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5. Have A Private Conversation

Praise in public, criticize in private. Feedback loses value when people feel humiliated or embarrassed. So, use the right tone and motive and be constructive.

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4. Point Out Opportunities, Not Faults

State your intention, why you’re the one sharing this feedback and how you are willing to help the person learn from it. 

Choose a private place and give them time to understand the next steps. Being proactive, by showing respect and listening to their impression helps to build trust.

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3. Give Your Intention Some Attention

If you want to criticize to help someone improve their performance, approach it from a place of how you would want the information communicated to you.

Stay factual to avoid an emotional confrontation and make sure you create the space for it to be a conversation (versus a directive) that leads to a positive outcome.

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2. Ground Your Constructive Criticism In Behavior

Constructive criticism clearly describes the behavior that you want changed. Examples:

  • Don’t say they are irresponsible, provide the dates when they have come in late.
  • Don’t say they are disrespectful, reference how they roll their eyes and sigh.
  • Don’t say they need to be more of a "team player," explain the specific behavior that you expect.

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1. Focus On How To Change

To criticize constructively, frame it in a way that the focus is on the change that needs to occur and the benefits of implementing it without resorting to accusations or derogatory tone and comments.

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SIMILAR ARTICLES & IDEAS:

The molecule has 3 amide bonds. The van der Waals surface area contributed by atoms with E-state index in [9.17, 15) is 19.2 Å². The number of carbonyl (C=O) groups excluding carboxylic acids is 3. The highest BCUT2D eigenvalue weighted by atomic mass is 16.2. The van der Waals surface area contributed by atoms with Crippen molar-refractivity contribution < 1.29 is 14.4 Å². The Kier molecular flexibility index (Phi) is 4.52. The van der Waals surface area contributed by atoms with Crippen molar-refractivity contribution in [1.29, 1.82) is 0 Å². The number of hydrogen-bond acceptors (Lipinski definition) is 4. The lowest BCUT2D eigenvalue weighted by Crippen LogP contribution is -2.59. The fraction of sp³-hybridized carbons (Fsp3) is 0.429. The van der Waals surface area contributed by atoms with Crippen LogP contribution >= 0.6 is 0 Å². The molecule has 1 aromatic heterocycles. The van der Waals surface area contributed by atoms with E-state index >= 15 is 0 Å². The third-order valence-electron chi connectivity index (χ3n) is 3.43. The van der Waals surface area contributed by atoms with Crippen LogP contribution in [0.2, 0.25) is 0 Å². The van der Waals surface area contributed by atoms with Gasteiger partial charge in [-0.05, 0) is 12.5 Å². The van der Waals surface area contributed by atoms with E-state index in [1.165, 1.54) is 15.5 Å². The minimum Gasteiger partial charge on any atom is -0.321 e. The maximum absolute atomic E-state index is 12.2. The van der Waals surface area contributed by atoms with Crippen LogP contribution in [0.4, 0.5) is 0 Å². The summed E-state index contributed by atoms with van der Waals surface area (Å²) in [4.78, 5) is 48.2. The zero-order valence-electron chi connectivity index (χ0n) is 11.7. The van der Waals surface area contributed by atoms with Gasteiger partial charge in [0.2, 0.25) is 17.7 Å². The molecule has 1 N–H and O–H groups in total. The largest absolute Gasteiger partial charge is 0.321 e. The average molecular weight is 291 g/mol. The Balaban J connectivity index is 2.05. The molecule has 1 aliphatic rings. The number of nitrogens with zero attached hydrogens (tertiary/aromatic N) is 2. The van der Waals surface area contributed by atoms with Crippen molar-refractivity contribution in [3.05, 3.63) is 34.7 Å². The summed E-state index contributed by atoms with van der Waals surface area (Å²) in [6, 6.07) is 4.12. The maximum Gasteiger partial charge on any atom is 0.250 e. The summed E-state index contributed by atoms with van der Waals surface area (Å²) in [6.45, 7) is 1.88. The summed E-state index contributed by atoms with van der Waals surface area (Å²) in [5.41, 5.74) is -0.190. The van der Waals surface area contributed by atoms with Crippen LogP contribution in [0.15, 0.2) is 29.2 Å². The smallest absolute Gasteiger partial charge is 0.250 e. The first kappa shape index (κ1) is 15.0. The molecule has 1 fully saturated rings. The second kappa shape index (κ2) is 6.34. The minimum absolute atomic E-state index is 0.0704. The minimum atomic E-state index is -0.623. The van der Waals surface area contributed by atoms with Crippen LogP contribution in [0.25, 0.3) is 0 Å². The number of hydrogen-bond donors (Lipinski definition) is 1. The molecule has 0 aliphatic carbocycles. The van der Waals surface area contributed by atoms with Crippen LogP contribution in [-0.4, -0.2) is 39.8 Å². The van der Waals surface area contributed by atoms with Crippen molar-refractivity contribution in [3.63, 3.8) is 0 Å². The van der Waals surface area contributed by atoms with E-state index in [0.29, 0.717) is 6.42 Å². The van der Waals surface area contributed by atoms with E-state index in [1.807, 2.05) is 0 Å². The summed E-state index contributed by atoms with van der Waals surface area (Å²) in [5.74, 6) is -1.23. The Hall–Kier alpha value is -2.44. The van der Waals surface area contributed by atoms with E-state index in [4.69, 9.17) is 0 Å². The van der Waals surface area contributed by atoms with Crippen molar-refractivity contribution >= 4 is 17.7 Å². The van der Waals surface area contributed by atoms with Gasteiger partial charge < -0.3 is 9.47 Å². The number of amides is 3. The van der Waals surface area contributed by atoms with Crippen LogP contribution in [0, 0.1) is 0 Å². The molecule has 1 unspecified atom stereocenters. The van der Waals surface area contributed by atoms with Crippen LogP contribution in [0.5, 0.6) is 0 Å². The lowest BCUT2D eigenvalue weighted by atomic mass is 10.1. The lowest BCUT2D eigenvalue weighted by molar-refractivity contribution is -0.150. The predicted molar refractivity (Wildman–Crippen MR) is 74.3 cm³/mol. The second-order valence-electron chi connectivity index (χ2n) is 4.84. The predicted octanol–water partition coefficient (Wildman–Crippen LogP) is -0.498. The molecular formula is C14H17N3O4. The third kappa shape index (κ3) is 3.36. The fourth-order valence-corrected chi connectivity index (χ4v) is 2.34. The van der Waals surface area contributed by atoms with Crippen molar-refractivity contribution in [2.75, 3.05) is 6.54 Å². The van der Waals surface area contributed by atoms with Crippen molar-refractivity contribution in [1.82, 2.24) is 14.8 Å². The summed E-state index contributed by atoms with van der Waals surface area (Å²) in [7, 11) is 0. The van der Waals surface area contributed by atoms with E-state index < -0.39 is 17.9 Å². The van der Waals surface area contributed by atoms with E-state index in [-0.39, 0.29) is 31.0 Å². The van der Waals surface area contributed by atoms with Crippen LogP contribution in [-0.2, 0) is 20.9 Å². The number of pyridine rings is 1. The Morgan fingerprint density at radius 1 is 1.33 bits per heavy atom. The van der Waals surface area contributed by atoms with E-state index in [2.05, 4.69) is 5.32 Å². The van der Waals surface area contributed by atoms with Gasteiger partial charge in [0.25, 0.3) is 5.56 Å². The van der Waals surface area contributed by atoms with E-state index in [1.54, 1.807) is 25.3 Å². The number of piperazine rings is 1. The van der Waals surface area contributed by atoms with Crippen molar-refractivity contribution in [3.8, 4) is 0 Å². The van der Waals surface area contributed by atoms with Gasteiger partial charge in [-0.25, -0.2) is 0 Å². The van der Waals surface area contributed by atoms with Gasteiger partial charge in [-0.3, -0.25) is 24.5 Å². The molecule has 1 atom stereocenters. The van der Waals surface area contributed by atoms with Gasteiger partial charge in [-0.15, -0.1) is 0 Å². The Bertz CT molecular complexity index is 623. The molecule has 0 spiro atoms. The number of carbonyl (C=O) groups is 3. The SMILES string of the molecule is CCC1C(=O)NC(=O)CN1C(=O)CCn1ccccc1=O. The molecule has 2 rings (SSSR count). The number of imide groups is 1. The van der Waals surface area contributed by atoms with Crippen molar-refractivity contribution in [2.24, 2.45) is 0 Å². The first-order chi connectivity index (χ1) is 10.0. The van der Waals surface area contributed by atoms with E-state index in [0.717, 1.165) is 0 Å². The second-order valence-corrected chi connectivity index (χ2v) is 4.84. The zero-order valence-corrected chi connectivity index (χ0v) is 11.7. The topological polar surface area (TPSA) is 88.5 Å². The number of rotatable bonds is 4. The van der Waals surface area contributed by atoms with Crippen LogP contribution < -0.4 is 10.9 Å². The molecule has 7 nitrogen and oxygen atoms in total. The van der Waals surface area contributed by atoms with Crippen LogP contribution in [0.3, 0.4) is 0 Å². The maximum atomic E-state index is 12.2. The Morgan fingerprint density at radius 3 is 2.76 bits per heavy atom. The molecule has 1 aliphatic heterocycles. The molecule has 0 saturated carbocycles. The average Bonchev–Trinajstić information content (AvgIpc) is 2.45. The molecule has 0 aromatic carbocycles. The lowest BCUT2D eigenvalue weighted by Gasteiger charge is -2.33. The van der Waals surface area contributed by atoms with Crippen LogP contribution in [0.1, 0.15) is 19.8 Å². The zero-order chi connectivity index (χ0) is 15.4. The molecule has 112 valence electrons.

Feedback

Feedback

Feedback provides an opportunity to gain insights about a person's personal and professional actions.
Without feedback, we will move in the same direction without realizing our shortcomings. ...

Types of feedback

  • Positive vs. negative. Positive feedback confirms that someone is taking good action, while negative feedback shows what actions need to be corrected.
  • Formal vs. informal. Formal feedback is given on a set schedule, and informal feedback is short and follows after an action or event.
  • Annual vs. monthly
  • Verbal vs. written
  • Manager vs. peer

Effective feedback

Effective feedback is:
  • Objective. Don't let your personal feelings get in the way.
  • Timely. Feedback should follow when the event is still fresh.
  • Constructive. Give respect and show that you have their best interests in mind.
  • Actionable. Feedback must include immediate next steps.
  • Warranted. Give your employees room for mistakes and learn from them.

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The "why" of feedback

The purpose of giving feedback is to improve the situation or the person's performance. You won't accomplish that by being harsh, critical or offensive.

You'll likely get much more fro...

Timing of the feedback

The closer to the event you address the issue, the better. 

And it's much easier to provide feedback about a single, one-hour job that hasn't been done properly than it is to do so about a whole year of failed, one-hour jobs.

But if the situation involved is highly emotional, wait until everyone has calmed down before you engage in feedback

Make it regular

Informal, simple feedback should be given much more often than this – perhaps every week or even every day, depending on the situation.

It's not a once-a-year or a once-every-three-month event. Though this may be the timing of formal feedback.

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The biggest innovations seldom happen when everyone's happy or safe. They happen when people are a little panicked and worried, and when they have to act quickly.